The article is “Symposium review: Effective nutritional strategies to mitigate enteric methane in dairy cattle,” by A.N. Hristov, A. Melgar, D. Wasson, and C. Arndt. (https://doi.org/10.3168/jds.2021-21398(opens in new tab/window)). It appears in the Journal of Dairy Science, volume 105, issue 10 (October 2022), published by FASS Inc. and Elsevier(opens in new tab/window).
The article is openly available at https://www.journalofdairyscience.org/article/S0022-0302(22)00392-7/fulltext(opens in new tab/window).
Full text of the article is also available to credentialed journalists upon request. Contact Eileen Leahy at +1 732 238 3628 or [email protected](opens in new tab/window) to obtain copies. Journalists wishing to interview the authors should contact the corresponding author, A.N. Hristov, Department of Animal Science, The Pennsylvania State University, at [email protected](opens in new tab/window).
The information was presented as part of the Production, Management, and the Environment Fall Webinar: Advances in Enteric Methane Mitigation in Dairy Cattle—The Last Decade and Future Prospects at the ADSA Annual Meeting Webinar Series(opens in new tab/window), September 2021.
About the Journal of Dairy Science
The Journal of Dairy Science(opens in new tab/window)® (JDS), an official journal of the American Dairy Science Association®, is co-published by Elsevier and FASS Inc. for the American Dairy Science Association. It is the leading general dairy research journal in the world. JDS readers represent education, industry, and government agencies in more than 70 countries, with interests in biochemistry, breeding, economics, engineering, environment, food science, genetics, microbiology, nutrition, pathology, physiology, processing, public health, quality assurance, and sanitation. JDS has a 2021 Journal Impact Factor of 4.225 and five-year Journal Impact Factor of 4.987 according to Journal Citation Reports™ (Source: Clarivate™ 2022).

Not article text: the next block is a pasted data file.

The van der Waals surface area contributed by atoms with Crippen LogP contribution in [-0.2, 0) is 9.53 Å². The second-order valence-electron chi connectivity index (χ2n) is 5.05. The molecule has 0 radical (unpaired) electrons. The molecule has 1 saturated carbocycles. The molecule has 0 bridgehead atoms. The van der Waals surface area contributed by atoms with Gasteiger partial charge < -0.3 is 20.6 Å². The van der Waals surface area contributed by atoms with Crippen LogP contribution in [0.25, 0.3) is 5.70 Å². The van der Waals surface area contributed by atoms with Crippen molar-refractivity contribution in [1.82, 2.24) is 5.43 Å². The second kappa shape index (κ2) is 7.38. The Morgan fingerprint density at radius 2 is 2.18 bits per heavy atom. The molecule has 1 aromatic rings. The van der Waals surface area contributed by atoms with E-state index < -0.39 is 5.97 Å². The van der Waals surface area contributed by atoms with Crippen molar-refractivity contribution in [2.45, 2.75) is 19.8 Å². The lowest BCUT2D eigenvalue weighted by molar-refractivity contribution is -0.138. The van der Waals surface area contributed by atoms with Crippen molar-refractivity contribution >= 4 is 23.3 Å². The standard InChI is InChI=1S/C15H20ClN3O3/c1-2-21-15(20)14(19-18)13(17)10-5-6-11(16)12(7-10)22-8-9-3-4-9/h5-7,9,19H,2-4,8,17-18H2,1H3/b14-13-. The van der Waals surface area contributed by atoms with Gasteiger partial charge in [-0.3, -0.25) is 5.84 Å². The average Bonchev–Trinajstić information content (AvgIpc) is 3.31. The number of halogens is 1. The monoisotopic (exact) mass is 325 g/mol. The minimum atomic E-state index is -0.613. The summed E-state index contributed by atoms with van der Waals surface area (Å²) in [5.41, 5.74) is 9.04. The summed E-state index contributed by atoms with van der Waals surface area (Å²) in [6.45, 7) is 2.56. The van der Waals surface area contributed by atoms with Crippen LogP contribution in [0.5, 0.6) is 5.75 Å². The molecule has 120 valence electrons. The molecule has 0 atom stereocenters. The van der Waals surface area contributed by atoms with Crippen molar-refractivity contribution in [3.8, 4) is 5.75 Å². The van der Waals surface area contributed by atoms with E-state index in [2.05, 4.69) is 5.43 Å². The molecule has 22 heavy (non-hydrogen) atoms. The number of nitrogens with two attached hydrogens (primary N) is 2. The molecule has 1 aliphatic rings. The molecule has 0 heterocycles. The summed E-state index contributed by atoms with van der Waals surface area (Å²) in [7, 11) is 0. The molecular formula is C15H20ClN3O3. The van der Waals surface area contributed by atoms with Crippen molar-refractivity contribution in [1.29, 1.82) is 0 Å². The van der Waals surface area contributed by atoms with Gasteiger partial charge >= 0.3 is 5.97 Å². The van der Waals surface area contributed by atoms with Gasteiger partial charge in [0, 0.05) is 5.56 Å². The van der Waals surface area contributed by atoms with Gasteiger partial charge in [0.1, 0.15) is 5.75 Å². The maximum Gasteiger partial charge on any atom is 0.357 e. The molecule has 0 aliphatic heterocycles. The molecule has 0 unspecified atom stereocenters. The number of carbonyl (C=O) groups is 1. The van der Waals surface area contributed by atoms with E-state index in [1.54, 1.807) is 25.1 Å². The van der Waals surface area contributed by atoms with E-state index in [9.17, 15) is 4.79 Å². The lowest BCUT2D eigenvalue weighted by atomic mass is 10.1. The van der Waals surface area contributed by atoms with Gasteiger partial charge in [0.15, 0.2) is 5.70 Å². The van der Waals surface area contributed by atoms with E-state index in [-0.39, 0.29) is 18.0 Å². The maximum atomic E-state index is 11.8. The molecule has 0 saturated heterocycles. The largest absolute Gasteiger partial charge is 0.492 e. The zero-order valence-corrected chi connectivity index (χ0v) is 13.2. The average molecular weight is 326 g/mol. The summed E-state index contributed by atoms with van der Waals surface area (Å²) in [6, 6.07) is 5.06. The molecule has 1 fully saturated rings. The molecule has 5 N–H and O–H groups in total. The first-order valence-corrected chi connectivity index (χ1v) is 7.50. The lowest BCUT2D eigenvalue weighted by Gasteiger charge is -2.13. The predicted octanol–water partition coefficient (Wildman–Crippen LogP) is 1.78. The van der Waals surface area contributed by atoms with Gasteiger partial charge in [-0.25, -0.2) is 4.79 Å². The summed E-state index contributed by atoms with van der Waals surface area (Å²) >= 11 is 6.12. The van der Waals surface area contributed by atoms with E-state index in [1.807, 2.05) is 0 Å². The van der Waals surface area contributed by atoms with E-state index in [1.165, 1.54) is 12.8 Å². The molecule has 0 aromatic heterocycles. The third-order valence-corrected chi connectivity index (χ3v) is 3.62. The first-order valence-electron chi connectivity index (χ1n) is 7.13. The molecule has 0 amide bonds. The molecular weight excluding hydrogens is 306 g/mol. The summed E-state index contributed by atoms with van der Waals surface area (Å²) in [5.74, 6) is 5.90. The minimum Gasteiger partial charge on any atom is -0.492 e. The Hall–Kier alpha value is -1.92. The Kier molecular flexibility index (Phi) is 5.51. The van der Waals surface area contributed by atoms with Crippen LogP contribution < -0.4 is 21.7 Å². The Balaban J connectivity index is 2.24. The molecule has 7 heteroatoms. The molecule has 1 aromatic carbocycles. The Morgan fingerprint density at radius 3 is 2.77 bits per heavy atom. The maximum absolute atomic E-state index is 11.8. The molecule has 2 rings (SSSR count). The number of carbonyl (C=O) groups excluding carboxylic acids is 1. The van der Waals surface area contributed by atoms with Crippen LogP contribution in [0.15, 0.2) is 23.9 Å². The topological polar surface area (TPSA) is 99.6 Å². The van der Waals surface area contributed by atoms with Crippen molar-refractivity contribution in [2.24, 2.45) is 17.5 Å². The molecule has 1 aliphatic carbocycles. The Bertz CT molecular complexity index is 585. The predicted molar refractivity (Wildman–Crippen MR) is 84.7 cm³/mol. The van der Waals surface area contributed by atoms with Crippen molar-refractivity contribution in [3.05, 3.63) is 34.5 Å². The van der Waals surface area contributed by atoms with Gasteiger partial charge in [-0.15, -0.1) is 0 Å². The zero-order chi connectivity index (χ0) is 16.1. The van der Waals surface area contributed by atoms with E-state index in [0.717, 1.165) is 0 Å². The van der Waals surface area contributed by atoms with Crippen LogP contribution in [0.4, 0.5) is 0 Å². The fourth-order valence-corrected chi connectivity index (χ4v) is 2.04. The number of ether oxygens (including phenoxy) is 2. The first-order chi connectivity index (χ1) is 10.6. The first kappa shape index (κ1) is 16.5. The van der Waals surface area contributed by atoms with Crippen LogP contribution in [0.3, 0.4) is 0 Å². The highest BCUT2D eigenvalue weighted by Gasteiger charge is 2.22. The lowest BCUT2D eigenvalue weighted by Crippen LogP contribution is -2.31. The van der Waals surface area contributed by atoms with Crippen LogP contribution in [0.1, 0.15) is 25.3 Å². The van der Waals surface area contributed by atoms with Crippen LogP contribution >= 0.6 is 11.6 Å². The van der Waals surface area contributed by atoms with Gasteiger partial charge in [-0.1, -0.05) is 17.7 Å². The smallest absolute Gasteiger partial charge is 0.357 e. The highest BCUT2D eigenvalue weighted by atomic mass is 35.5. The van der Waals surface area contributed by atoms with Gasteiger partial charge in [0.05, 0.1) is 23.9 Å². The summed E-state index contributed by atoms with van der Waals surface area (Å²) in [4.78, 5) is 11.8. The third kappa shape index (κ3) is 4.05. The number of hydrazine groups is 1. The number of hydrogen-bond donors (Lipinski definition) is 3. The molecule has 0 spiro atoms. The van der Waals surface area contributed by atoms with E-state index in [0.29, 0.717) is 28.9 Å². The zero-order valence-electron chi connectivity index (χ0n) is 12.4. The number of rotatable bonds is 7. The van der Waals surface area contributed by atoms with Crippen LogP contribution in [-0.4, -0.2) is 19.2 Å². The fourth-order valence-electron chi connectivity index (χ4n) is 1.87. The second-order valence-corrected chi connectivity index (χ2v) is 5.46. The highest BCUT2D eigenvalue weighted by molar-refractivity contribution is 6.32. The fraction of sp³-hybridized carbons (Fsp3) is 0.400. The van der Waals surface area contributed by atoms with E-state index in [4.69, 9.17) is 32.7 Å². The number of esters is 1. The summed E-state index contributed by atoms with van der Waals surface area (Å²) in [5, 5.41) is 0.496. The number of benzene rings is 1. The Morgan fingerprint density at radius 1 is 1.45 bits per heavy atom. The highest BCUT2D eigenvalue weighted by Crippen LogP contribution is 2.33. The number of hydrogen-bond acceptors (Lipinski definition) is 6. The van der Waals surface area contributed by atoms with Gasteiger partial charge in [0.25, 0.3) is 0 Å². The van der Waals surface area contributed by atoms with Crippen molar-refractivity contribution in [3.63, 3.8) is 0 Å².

About the American Dairy Science Association (ADSA®)
The American Dairy Science Association(opens in new tab/window) (ADSA) is an international organization of educators, scientists, and industry representatives who are committed to advancing the dairy industry and keenly aware of the vital role the dairy sciences play in fulfilling the economic, nutritive, and health requirements of the world's population. It provides leadership in scientific and technical support to sustain and grow the global dairy industry through generation, dissemination, and exchange of information and services. Together, ADSA members have discovered new methods and technologies that have revolutionized the dairy industry.
About FASS Inc.
Since 1998, FASS(opens in new tab/window) has provided shared management services to not-for-profit scientific organizations. With combined membership rosters of more than 10,000 professionals in animal agriculture and other sciences, FASS offers clients services in accounting, membership management, convention and meeting planning, information technology, and scientific publication support. The FASS publications department provides journal management, peer-review support, copyediting, and composition for this journal; the staff includes several BELS-certified (www.bels.org(opens in new tab/window)) technical editors and experienced composition staff.